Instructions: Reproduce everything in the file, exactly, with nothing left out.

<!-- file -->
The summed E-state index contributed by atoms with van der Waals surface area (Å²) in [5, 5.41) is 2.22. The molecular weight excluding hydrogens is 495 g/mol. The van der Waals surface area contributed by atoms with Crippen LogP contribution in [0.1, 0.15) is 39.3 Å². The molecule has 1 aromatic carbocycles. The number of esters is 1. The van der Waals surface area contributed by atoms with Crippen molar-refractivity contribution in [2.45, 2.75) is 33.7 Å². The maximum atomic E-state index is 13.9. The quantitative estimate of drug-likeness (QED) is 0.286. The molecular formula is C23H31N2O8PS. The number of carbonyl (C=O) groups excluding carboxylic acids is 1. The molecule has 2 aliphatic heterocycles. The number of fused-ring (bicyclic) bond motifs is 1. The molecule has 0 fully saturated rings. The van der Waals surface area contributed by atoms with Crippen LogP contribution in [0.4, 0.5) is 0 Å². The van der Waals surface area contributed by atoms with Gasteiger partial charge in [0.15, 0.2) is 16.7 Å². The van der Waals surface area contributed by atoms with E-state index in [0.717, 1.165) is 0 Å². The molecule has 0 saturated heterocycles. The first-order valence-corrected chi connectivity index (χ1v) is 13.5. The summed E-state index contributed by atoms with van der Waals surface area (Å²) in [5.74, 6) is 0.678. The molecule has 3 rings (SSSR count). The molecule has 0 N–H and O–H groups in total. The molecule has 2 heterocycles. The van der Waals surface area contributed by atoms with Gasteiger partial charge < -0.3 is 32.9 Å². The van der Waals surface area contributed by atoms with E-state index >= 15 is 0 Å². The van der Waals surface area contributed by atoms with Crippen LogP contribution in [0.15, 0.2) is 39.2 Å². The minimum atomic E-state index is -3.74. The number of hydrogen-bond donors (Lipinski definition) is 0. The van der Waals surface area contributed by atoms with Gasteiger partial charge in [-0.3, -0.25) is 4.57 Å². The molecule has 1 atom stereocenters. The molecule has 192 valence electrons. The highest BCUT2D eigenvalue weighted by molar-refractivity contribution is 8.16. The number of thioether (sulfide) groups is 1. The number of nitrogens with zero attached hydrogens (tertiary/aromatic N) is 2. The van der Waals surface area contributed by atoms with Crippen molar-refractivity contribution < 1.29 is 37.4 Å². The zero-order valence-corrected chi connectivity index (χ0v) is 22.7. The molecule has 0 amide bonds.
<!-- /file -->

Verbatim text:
The summed E-state index contributed by atoms with van der Waals surface area (Å²) in [5, 5.41) is 2.22. The molecular weight excluding hydrogens is 495 g/mol. The van der Waals surface area contributed by atoms with Crippen LogP contribution in [0.1, 0.15) is 39.3 Å². The molecule has 1 aromatic carbocycles. The number of esters is 1. The van der Waals surface area contributed by atoms with Crippen molar-refractivity contribution in [2.45, 2.75) is 33.7 Å². The maximum atomic E-state index is 13.9. The quantitative estimate of drug-likeness (QED) is 0.286. The molecular formula is C23H31N2O8PS. The number of carbonyl (C=O) groups excluding carboxylic acids is 1. The molecule has 2 aliphatic heterocycles. The number of fused-ring (bicyclic) bond motifs is 1. The molecule has 0 fully saturated rings. The van der Waals surface area contributed by atoms with Crippen LogP contribution in [0.4, 0.5) is 0 Å². The van der Waals surface area contributed by atoms with Gasteiger partial charge in [0.15, 0.2) is 16.7 Å². The van der Waals surface area contributed by atoms with E-state index in [0.717, 1.165) is 0 Å². The molecule has 0 saturated heterocycles. The first-order valence-corrected chi connectivity index (χ1v) is 13.5. The summed E-state index contributed by atoms with van der Waals surface area (Å²) in [5.74, 6) is 0.678. The molecule has 3 rings (SSSR count). The molecule has 0 N–H and O–H groups in total. The molecule has 2 heterocycles. The van der Waals surface area contributed by atoms with Gasteiger partial charge < -0.3 is 32.9 Å². The van der Waals surface area contributed by atoms with E-state index >= 15 is 0 Å². The van der Waals surface area contributed by atoms with Crippen LogP contribution in [0.15, 0.2) is 39.2 Å². The minimum atomic E-state index is -3.74. The number of hydrogen-bond donors (Lipinski definition) is 0. The van der Waals surface area contributed by atoms with Gasteiger partial charge in [-0.3, -0.25) is 4.57 Å². The molecule has 1 atom stereocenters. The molecule has 192 valence electrons. The highest BCUT2D eigenvalue weighted by molar-refractivity contribution is 8.16. The number of thioether (sulfide) groups is 1. The number of nitrogens with zero attached hydrogens (tertiary/aromatic N) is 2. The van der Waals surface area contributed by atoms with Crippen molar-refractivity contribution < 1.29 is 37.4 Å². The zero-order valence-corrected chi connectivity index (χ0v) is 22.7. The molecule has 0 amide bonds.